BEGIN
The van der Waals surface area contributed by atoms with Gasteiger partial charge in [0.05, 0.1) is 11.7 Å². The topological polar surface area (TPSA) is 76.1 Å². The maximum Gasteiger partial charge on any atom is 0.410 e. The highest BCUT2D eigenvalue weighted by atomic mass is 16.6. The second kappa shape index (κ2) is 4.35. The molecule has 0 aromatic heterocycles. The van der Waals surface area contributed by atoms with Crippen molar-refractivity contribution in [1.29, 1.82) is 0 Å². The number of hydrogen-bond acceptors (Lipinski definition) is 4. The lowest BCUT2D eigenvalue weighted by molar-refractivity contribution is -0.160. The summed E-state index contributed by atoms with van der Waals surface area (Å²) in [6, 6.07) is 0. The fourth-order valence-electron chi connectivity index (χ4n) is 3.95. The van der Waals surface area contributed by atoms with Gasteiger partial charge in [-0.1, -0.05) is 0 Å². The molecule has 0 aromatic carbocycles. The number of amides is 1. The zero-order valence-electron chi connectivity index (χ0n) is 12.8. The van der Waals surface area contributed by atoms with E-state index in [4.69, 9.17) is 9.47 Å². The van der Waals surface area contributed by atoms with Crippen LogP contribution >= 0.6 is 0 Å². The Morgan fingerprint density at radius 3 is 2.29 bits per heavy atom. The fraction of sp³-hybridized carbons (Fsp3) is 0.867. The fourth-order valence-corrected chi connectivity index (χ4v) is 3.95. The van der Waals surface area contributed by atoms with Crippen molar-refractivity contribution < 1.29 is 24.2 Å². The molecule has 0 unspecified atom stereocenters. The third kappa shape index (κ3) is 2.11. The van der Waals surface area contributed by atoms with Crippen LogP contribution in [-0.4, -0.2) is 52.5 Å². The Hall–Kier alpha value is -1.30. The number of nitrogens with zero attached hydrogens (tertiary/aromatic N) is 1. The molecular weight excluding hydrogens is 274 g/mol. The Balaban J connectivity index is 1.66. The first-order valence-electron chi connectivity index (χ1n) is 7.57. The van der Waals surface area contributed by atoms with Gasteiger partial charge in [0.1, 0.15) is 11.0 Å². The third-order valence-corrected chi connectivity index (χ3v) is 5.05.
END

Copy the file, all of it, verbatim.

The van der Waals surface area contributed by atoms with Gasteiger partial charge in [0.05, 0.1) is 11.7 Å². The topological polar surface area (TPSA) is 76.1 Å². The maximum Gasteiger partial charge on any atom is 0.410 e. The highest BCUT2D eigenvalue weighted by atomic mass is 16.6. The second kappa shape index (κ2) is 4.35. The molecule has 0 aromatic heterocycles. The van der Waals surface area contributed by atoms with Crippen molar-refractivity contribution in [1.29, 1.82) is 0 Å². The number of hydrogen-bond acceptors (Lipinski definition) is 4. The lowest BCUT2D eigenvalue weighted by molar-refractivity contribution is -0.160. The summed E-state index contributed by atoms with van der Waals surface area (Å²) in [6, 6.07) is 0. The fourth-order valence-electron chi connectivity index (χ4n) is 3.95. The van der Waals surface area contributed by atoms with Gasteiger partial charge in [-0.1, -0.05) is 0 Å². The molecule has 0 aromatic carbocycles. The number of amides is 1. The zero-order valence-electron chi connectivity index (χ0n) is 12.8. The van der Waals surface area contributed by atoms with E-state index in [4.69, 9.17) is 9.47 Å². The van der Waals surface area contributed by atoms with Crippen LogP contribution >= 0.6 is 0 Å². The Morgan fingerprint density at radius 3 is 2.29 bits per heavy atom. The fraction of sp³-hybridized carbons (Fsp3) is 0.867. The fourth-order valence-corrected chi connectivity index (χ4v) is 3.95. The van der Waals surface area contributed by atoms with Crippen molar-refractivity contribution < 1.29 is 24.2 Å². The molecule has 0 unspecified atom stereocenters. The third kappa shape index (κ3) is 2.11. The van der Waals surface area contributed by atoms with Crippen LogP contribution in [-0.4, -0.2) is 52.5 Å². The Hall–Kier alpha value is -1.30. The number of nitrogens with zero attached hydrogens (tertiary/aromatic N) is 1. The molecular weight excluding hydrogens is 274 g/mol. The Balaban J connectivity index is 1.66. The first-order valence-electron chi connectivity index (χ1n) is 7.57. The van der Waals surface area contributed by atoms with Gasteiger partial charge in [0.1, 0.15) is 11.0 Å². The third-order valence-corrected chi connectivity index (χ3v) is 5.05.